Most tattoos are inspected individually to make sure that they comply with the Army’s regulations and do not contain any offensive or extremist content. The US Army maintains a strict policy against tattoos that are considered racist, sexist, extremist, or otherwise offensive in nature.
During the tattoo inspection process, each tattoo is evaluated by the soldier’s chain of command or a designated authority to ensure compliance with the guidelines. This evaluation takes into account the content, symbolism, and overall message conveyed by the tattoo. If a tattoo is found to be in violation of the regulations or deemed offensive, the soldier may be required to have it modified or removed in order to continue serving in the Army.
The purpose of these regulations is to maintain a professional and disciplined appearance within the military and to prevent tattoos that may undermine the cohesion and values of the Army. Offensive tattoos can create a negative perception among fellow soldiers and can be detrimental to the overall morale and effectiveness of a unit.
Reasons Behind Changes
Starting in 2015, we’ve seen a number of changes to the US Army tattoo policy.
The reasons for the modifications in regulations are multifaceted and reflect a changing societal attitude towards tattoos, as well as an effort to recruit and retain a diverse pool of talented individuals.
The US Army has recently revised its tattoo policy in response to the increasing popularity of tattoos among millennials and Gen Zs. As more young people join the military, many with visible tattoos, the Army recognizes that it needs to adapt its policies to attract and retain these individuals.
One reason for the change is that tattoos have become more mainstream and socially acceptable than they were in previous generations. According to a fairly recent survey by Statista, 40% of Americans aged 18-29 have at least one tattoo. This means that many potential recruits may be deterred from joining if they are not allowed to display their body art while serving.
Additionally, there is growing recognition that diversity is crucial for maintaining an effective military force. By embracing individuality and allowing soldiers to express themselves through their tattoos, the Army hopes to create a more inclusive environment where everyone feels welcome regardless of their background or appearance.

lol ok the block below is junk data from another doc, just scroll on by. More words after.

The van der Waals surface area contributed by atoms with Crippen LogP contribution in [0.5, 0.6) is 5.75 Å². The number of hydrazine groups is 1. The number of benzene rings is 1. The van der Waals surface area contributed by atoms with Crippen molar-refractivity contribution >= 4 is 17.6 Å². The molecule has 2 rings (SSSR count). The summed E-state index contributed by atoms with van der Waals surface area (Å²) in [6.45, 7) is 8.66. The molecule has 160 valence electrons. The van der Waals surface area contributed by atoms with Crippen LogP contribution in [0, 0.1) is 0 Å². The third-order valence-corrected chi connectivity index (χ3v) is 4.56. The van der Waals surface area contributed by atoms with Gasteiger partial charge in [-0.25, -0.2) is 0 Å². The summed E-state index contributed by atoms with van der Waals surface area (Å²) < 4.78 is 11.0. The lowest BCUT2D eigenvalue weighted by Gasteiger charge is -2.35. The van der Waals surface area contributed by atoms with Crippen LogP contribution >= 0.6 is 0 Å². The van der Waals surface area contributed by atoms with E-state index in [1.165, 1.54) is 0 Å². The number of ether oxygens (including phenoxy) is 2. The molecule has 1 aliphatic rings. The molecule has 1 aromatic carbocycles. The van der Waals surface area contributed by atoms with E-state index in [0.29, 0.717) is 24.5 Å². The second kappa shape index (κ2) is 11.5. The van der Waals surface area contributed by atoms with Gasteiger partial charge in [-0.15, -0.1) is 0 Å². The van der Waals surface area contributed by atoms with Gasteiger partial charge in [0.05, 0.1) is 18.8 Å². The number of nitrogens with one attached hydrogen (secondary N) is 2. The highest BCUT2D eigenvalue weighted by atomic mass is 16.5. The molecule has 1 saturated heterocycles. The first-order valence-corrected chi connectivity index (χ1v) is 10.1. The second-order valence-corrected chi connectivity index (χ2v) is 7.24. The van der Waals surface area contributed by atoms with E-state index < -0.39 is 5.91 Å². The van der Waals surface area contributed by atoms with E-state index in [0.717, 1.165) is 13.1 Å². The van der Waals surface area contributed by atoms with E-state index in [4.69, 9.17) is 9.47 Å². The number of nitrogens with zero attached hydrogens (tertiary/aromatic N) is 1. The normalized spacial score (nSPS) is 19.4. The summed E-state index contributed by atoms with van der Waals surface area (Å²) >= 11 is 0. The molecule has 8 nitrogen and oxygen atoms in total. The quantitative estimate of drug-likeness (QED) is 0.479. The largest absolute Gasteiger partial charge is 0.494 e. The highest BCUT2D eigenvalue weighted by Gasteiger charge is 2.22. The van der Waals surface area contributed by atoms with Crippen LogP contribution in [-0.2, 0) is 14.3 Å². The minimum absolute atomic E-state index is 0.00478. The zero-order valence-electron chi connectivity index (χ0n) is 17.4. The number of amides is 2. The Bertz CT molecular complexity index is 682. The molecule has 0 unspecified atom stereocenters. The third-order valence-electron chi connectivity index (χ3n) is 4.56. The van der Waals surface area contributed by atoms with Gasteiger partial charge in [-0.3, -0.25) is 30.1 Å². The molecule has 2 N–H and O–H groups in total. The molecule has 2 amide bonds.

However, implementing these changes can pose challenges such as ensuring consistency across all units and maintaining professionalism despite the increased visibility of tattoos on soldiers’ bodies.
Future of the US Army Tattoo Policy
The future of the US Army tattoo policy is a topic of interest for many individuals, particularly those who are contemplating a career in the military. There is potential for further changes to be made to the current policy, which could impact recruiting and retention rates within the armed forces.
Exploration of additional modifications to the current guidelines regarding body art in the military is considered on a constant basis. The Army has already made significant changes to its tattoo policy in recent years, but there may be room for further revisions.
Some argue that the current policy still limits their ability to express themselves through tattoos and could potentially deter qualified candidates from enlisting.
Possible revisions to the current tattoo policy include expanding the size and number of visible tattoos allowed, while restrictions on certain types of designs such as those deemed offensive or gang-related are unlikely to ever be eased.